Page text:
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The use of microalgae as a high-value organic slow-release fertilizer results in tomatoes with increased carotenoid and sugar levels
Coppens, J.; Grunert, O.; Van den Hende, S.; Vanhoutte, I.; Boon, N.; Haesaert, G.; De Gelder, L. (2016). The use of microalgae as a high-value organic slow-release fertilizer results in tomatoes with increased carotenoid and sugar levels. J. Appl. Phycol. 28(4): 2367-2377. https://dx.doi.org/10.1007/s10811-015-0775-2
In: Journal of Applied Phycology. Springer: Dordrecht. ISSN 0921-8971; e-ISSN 1573-5176, more
Peer reviewed article  

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Keyword
    Nannochloropsis D.J.Hibberd, 1981 [WoRMS]
Author keywords
    Nutrient recovery; Wastewater treatment; Biofertilizer; Horticulture;Nannochloropsis; MaB-flocs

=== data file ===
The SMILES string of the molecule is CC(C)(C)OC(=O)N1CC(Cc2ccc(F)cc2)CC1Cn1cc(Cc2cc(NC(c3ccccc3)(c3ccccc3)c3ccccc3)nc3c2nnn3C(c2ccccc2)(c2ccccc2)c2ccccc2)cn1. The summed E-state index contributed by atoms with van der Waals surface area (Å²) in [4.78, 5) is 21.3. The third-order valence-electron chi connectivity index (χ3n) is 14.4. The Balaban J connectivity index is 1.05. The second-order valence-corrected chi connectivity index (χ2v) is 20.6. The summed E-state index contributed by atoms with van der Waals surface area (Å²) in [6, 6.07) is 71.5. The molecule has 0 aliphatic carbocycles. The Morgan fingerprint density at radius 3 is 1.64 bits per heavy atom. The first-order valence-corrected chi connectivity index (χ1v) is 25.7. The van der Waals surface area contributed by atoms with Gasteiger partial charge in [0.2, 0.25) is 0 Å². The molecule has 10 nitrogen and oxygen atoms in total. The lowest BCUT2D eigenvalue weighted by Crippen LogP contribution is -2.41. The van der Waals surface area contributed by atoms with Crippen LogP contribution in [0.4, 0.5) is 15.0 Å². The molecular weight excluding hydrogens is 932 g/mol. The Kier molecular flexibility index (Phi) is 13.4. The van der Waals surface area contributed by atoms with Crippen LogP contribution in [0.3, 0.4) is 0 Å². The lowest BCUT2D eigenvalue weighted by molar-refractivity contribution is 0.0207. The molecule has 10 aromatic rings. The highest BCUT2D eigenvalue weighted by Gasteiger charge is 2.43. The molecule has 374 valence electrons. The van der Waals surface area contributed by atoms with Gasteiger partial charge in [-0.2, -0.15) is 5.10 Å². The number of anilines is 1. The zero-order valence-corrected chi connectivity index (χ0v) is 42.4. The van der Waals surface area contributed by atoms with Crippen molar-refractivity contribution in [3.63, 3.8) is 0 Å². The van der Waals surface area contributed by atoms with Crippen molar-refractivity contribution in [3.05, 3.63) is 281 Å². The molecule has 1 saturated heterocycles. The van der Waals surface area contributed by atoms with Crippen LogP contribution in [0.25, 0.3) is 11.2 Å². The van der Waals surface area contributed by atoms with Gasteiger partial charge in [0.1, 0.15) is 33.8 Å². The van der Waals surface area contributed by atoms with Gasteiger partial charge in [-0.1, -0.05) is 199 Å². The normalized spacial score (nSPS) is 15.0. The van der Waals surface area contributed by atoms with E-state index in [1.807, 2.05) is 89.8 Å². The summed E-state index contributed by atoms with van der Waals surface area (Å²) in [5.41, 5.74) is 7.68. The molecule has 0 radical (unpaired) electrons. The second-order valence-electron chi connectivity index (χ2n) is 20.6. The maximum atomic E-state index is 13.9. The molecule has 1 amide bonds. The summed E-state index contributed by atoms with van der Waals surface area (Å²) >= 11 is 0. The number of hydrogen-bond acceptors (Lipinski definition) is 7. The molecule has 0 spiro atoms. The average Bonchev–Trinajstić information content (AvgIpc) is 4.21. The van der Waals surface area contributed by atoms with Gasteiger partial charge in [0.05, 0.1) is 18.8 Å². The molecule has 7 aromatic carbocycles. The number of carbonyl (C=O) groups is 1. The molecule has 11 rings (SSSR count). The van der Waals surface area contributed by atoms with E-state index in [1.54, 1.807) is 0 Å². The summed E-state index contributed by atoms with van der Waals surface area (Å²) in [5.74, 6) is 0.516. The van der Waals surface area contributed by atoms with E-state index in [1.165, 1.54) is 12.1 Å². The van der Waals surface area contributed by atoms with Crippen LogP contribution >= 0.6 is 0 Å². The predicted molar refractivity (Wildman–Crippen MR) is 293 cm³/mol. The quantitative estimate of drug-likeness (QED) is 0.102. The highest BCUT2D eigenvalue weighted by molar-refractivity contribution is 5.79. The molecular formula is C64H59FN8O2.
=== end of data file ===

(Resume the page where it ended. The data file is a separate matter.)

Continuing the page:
Authors  Top 
  • Coppens, J., more
  • Grunert, O., more
  • Van den Hende, S., more
  • Vanhoutte, I.
  • Boon, N., more
  • Haesaert, G., more
  • De Gelder, L.

Abstract
    The heightened awareness concerning environmental preservation, resource scarcity, food safety, and nutrition has engendered the need for a more sustainable and resource-efficient agricultural production system. In this context, microalgae offer the potential to recover nutrients from waste streams and subsequently use the microalgal biomass as a sustainable slow-release fertilizer. The aim of this study was to assess microalgal bacterial flocs treating aquaculture wastewater and marine microalgae as organic slow-release fertilizers for tomato cultivation. Comparable plant growth was observed using microalgal and commercial organic fertilizer treatments. Furthermore, the microalgal fertilizers improved the fruit quality through an increase in sugar and carotenoid content, although a lower tomato yield was obtained. An economic evaluation indicates the economic feasibility of the microalgae-based fertilizers. Further research is required to optimize the microalgae-based fertilizer composition.

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